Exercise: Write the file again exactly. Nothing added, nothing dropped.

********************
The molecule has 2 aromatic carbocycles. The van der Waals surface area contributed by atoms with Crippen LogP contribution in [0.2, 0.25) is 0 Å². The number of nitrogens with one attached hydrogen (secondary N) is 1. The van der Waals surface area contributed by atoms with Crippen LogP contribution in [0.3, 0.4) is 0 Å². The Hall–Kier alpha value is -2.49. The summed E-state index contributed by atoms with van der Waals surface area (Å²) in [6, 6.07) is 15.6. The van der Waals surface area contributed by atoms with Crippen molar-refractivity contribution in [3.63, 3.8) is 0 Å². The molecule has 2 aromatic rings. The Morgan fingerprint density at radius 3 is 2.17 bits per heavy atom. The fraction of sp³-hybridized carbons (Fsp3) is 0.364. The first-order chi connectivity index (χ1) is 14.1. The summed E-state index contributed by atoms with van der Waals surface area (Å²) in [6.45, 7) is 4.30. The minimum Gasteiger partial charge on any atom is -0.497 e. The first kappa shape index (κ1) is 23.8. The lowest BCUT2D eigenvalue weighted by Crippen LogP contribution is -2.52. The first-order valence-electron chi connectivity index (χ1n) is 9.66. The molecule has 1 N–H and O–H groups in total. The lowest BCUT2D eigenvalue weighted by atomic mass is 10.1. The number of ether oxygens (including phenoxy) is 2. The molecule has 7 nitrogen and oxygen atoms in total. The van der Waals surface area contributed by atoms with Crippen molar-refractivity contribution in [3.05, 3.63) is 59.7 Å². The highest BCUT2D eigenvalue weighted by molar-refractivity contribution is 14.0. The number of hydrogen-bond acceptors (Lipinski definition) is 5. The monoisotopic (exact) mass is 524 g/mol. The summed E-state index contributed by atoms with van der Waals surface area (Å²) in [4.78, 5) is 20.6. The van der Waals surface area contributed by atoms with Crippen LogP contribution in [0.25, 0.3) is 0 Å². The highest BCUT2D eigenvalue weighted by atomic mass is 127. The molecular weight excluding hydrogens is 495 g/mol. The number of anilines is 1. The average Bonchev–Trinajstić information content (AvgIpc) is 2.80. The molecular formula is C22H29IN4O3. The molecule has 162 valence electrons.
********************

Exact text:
The molecule has 2 aromatic carbocycles. The van der Waals surface area contributed by atoms with Crippen LogP contribution in [0.2, 0.25) is 0 Å². The number of nitrogens with one attached hydrogen (secondary N) is 1. The van der Waals surface area contributed by atoms with Crippen LogP contribution in [0.3, 0.4) is 0 Å². The Hall–Kier alpha value is -2.49. The summed E-state index contributed by atoms with van der Waals surface area (Å²) in [6, 6.07) is 15.6. The van der Waals surface area contributed by atoms with Crippen molar-refractivity contribution in [3.63, 3.8) is 0 Å². The molecule has 2 aromatic rings. The Morgan fingerprint density at radius 3 is 2.17 bits per heavy atom. The fraction of sp³-hybridized carbons (Fsp3) is 0.364. The first-order chi connectivity index (χ1) is 14.1. The summed E-state index contributed by atoms with van der Waals surface area (Å²) in [6.45, 7) is 4.30. The minimum Gasteiger partial charge on any atom is -0.497 e. The first kappa shape index (κ1) is 23.8. The lowest BCUT2D eigenvalue weighted by Crippen LogP contribution is -2.52. The first-order valence-electron chi connectivity index (χ1n) is 9.66. The molecule has 1 N–H and O–H groups in total. The lowest BCUT2D eigenvalue weighted by atomic mass is 10.1. The number of ether oxygens (including phenoxy) is 2. The molecule has 7 nitrogen and oxygen atoms in total. The van der Waals surface area contributed by atoms with Crippen molar-refractivity contribution in [3.05, 3.63) is 59.7 Å². The highest BCUT2D eigenvalue weighted by molar-refractivity contribution is 14.0. The number of hydrogen-bond acceptors (Lipinski definition) is 5. The monoisotopic (exact) mass is 524 g/mol. The summed E-state index contributed by atoms with van der Waals surface area (Å²) in [4.78, 5) is 20.6. The van der Waals surface area contributed by atoms with Crippen LogP contribution in [0.25, 0.3) is 0 Å². The highest BCUT2D eigenvalue weighted by atomic mass is 127. The molecular weight excluding hydrogens is 495 g/mol. The number of anilines is 1. The average Bonchev–Trinajstić information content (AvgIpc) is 2.80. The molecular formula is C22H29IN4O3. The molecule has 162 valence electrons.